See further below for an explanation of the proportion of each graduate discipline that U.S. News numerically ranks and the meaning of the terms "Rank Not Published" and "Unranked."

4. How do you select the schools or programs you rank, and which programs are newly ranked? What are the ranking methodology changes this year?

If an accrediting body exists for a discipline or professional preparation program, we use the list of accredited programs at the time our survey is constructed to define the population of schools or programs to be considered in our ranking.

In a very few instances, schools or programs may be excluded, usually because of restricted access, because a program is too young to permit gathering of all the data needed to compute indicators based on multiyear data, or because a program is not fully accredited by the appropriate accrediting agency.

Our list of law schools contains virtually all schools in the United States accredited by the American Bar Association. We consult the American Medical Association and the American Osteopathic Association for lists of accredited medical schools, and AACSB International, the Association to Advance Collegiate Schools of Business, for accredited master's programs in business located in the United States.

For the fields of engineering and education, we use the "Survey of Earned Doctorates" and other resources to develop our lists of schools. The list of engineering schools is similar but not necessarily identical to the list of engineering schools having programs accredited by ABET. In engineering, we survey schools that offer a doctoral degree in engineering; in education, we survey schools that offer a doctoral degree in education.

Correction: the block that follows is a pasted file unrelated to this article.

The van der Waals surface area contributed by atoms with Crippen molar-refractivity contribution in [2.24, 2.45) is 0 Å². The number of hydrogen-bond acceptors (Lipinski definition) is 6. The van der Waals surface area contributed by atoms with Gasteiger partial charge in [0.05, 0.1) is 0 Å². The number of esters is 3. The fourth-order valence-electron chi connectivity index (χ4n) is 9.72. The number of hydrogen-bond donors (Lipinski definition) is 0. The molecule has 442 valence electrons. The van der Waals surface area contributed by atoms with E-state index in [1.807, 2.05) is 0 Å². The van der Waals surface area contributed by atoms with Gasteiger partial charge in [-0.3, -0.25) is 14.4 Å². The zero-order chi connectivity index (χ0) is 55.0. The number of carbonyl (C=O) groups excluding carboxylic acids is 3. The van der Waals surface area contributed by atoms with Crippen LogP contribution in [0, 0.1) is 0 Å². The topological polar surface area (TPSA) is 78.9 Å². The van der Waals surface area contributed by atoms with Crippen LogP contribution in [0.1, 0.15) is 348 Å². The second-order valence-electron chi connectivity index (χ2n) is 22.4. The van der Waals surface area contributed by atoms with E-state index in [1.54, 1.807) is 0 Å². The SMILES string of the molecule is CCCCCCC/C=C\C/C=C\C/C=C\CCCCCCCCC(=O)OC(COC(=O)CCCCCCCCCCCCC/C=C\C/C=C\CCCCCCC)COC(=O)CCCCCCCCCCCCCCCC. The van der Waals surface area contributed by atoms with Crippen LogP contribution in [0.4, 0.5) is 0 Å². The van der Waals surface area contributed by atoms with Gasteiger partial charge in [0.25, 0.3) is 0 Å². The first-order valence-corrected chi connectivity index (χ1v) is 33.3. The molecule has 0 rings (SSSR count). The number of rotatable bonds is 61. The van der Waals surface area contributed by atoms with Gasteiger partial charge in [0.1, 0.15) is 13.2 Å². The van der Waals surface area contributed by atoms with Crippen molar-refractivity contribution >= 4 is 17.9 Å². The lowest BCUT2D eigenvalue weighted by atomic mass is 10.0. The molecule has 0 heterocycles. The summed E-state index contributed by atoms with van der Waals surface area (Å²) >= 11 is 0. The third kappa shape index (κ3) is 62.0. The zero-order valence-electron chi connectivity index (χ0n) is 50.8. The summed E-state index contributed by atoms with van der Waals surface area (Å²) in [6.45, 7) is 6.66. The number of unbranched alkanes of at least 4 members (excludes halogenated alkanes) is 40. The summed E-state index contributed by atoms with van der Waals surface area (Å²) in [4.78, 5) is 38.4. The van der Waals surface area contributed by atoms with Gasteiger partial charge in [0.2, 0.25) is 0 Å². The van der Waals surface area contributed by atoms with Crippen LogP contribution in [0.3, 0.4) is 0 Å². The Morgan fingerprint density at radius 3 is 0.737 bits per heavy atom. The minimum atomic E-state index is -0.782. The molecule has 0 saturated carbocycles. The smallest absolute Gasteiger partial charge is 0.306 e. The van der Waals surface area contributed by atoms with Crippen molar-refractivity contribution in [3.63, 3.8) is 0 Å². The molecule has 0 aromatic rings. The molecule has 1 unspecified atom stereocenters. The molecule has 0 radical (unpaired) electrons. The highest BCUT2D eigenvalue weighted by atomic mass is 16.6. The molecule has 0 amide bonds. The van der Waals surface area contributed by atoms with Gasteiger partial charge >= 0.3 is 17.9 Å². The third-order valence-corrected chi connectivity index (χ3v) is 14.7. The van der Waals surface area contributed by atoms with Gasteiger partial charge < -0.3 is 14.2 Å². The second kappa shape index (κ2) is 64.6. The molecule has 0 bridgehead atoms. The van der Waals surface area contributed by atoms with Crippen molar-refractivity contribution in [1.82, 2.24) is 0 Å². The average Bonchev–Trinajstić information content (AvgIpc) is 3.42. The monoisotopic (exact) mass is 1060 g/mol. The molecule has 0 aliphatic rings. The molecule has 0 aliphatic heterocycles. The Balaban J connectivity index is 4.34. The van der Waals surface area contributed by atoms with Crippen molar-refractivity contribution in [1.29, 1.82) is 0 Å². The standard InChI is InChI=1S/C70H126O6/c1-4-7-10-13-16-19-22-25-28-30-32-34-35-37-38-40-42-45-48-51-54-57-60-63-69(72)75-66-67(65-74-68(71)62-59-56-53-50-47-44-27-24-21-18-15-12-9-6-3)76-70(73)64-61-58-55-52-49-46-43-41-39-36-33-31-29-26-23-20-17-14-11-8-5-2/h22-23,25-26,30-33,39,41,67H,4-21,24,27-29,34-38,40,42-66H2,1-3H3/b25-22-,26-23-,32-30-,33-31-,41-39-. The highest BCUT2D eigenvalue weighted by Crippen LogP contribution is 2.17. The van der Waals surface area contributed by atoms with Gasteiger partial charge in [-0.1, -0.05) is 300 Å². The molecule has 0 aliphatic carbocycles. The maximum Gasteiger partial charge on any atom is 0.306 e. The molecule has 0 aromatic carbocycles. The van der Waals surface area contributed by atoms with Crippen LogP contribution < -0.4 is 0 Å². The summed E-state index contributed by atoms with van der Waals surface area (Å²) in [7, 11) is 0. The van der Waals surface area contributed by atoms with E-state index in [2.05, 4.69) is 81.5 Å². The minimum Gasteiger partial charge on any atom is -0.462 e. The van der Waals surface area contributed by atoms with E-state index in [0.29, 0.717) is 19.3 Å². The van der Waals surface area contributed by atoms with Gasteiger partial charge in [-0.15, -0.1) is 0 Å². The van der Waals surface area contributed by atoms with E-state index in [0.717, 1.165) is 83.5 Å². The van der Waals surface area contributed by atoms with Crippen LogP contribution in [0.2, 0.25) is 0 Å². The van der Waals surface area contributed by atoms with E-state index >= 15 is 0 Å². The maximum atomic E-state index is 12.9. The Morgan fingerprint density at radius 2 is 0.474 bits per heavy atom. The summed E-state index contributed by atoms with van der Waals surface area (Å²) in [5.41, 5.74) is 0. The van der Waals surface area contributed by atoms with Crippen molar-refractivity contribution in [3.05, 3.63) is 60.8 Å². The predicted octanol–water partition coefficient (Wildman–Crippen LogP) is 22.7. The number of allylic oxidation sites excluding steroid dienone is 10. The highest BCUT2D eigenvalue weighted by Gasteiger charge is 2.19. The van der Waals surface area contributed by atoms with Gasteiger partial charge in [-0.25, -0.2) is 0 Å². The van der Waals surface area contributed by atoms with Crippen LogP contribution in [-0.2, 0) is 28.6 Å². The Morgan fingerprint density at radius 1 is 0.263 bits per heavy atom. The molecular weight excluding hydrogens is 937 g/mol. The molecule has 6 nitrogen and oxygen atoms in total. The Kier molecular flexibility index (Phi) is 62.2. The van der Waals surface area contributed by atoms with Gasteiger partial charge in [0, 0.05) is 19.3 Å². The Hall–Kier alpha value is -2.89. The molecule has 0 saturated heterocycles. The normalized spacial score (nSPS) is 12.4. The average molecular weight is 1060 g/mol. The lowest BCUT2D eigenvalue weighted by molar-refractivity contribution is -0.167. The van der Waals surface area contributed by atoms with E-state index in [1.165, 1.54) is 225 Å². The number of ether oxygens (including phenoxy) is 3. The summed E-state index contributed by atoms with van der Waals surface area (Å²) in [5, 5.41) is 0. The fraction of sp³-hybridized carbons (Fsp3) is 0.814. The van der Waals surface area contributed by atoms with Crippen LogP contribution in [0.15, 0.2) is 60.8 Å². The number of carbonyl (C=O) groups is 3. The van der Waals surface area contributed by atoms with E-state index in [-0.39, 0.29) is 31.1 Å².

The following list contains the total number of schools or programs that we surveyed in each discipline:

  • Audiology—78
  • Biological Sciences—261
  • Business—453
  • Chemistry—205
  • Clinical Psychology—215
  • Computer Science—177
  • Criminology—36
  • Earth Sciences—123
  • Economics—132
  • Education—356
  • Engineering—212
  • English—156
  • Fine Arts—230
  • Healthcare Management—75
  • History—151
  • Law—200
  • Library Science—51
  • Mathematics—174
  • Medical Schools—128
  • Nursing—467
  • Nurse Anesthesia—113
  • Nurse-Midwifery—38
  • Occupational Therapy—156
  • Osteopathic Medical Schools—25
  • Pharmacy—125
  • Physical Therapy—201
  • Physician Assistant—130
  • Physics—178
  • Political Science—119
  • Psychology—246
  • Public Affairs—266
  • Public Health—44
  • Rehabilitation Counseling—98
  • Social Work—206
  • Sociology—117
  • Speech-Language Pathology—250
  • Statistics—87
  • Veterinary Medicine—28

In addition to the new rankings in business, education, engineering, law and medicine and their specialties, for the 2015 edition of Best Graduate Schools, new peer surveys were conducted in 2013 in some of the important STEM fields. As a result, new rankings have been published online for science PhD programs in biological sciences, chemistry, computer science, earth sciences,mathematics, physics and statistics as well as key specialties associated with those disciplines.